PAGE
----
Many patients who experience knee or hip pain over the age of 40 may have underlying arthritis. Sometimes various injection can provide adequate relief: steroid (cortisone), PRP (plate rich plasma)/ stem cells, and HA (hyaluronic acid). Those active adults that have end stage or severe arthritis that do not improve with other options are best served ultimately undergoing joint replacement, also known as arthroplasty, which entails implanting prosthetic devices.
Many patients suffering from osteoarthritis or rheumatoid arthritis are able to relieve their symptoms by taking anti-inflammatory medications, receiving physical therapy and altering their activities. For some, the hip or knee pain continues. The discomfort and stiffness make it difficult to walk, climb stairs, or rise from a seated position. The pain may persist even while the body is inactive. In such cases, orthopedists often recommend joint arthroplasty.
The procedure involves a surgeon removing damaged bone and cartilage; and implanting an artificial joint made of metal, plastic or polymers. The prosthetics are available in a range of designs for patients with differing ages, weights, activity levels and general health. Over the last decade some designs have evolved to be customized to individual patients.
A recently published study concludes that a newly proposed grading system is an effective method of assessing complications following total knee and hip replacement surgeries.
While the surgery has a high success rate, orthopedists have continued to search for ways to accurately measure patients’ recovery.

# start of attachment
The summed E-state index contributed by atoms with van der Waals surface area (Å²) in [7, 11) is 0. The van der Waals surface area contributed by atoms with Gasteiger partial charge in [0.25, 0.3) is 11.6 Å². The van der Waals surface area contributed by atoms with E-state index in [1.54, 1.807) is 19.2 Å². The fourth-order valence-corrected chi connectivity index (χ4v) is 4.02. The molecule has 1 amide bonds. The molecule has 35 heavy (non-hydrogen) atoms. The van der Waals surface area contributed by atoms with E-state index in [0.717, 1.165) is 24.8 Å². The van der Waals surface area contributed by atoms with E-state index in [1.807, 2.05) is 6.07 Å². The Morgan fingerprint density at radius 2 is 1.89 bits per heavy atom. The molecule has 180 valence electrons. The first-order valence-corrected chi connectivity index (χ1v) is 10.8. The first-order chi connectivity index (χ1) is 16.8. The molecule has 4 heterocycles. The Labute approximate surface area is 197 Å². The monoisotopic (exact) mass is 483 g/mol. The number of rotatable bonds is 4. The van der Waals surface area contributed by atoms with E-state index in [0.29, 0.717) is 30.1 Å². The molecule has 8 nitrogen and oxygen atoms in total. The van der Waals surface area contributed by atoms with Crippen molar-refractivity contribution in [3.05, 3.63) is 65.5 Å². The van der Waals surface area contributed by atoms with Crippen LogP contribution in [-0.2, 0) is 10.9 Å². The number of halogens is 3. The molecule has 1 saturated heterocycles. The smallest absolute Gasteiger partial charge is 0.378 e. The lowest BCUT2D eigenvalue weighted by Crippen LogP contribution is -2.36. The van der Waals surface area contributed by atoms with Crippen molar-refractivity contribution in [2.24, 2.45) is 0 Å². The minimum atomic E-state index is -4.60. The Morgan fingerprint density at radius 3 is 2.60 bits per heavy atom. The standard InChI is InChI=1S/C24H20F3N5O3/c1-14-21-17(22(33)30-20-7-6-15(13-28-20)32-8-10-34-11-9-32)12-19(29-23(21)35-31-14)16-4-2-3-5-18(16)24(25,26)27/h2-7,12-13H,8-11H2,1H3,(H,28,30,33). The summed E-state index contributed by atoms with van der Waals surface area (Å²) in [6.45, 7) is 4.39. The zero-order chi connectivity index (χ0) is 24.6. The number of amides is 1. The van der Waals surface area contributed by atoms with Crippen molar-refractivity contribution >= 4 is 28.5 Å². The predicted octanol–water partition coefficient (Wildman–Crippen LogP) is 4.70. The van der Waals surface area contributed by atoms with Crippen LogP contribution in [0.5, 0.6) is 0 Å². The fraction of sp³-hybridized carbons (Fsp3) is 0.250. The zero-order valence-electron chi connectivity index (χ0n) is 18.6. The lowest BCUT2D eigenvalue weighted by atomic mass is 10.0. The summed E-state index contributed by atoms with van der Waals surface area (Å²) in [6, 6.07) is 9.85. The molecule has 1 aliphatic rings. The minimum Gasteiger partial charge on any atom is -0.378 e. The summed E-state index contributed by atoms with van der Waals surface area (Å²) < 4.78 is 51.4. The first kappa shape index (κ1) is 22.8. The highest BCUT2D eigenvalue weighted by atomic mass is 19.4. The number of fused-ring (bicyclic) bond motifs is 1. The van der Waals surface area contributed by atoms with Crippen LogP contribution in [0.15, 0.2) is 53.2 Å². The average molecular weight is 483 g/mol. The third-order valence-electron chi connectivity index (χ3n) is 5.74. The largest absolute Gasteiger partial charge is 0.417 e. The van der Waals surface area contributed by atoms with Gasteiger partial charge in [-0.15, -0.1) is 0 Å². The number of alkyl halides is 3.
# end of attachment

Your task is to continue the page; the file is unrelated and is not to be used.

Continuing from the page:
“Reliable classification of postoperative complications is important for quality improvement efforts,” Dr. Dorothy Y. Harris and her associates noted in their report titled “Correlations Between a Dedicated Orthopaedic Complications Grading System and Early Adverse Outcomes in Joint Arthroplasty.”
They analyzed a grading system that the Knee Society proposed earlier this year. The study was needed because “a relationship between complication grades and surgical outcomes has not yet been established,” the researchers wrote. Their goal was to identify the early adverse outcomes following total knee replacement or hip arthroplasties into different grades. The results indicated that the grading system “is applicable to TKA and THA, in terms of documentation of complication severity, and as an indicator of increased length of stay (in a hospital) and increased unplanned readmissions or reoperation rates,” the researchers explained. This will help orthopedists to potentially identifier preoperatively those at risk of these complications.
If you are experiencing knee or hip pain, and have been diagnosed with arthritis in one of the joints, you might be a candidate for total knee or hip replacement. Schedule an appointment for an evaluation by the nationally renowned sports medicine surgeons at Orthopedic Surgery San Diego to learn whether arthroplasty could be a solution for you.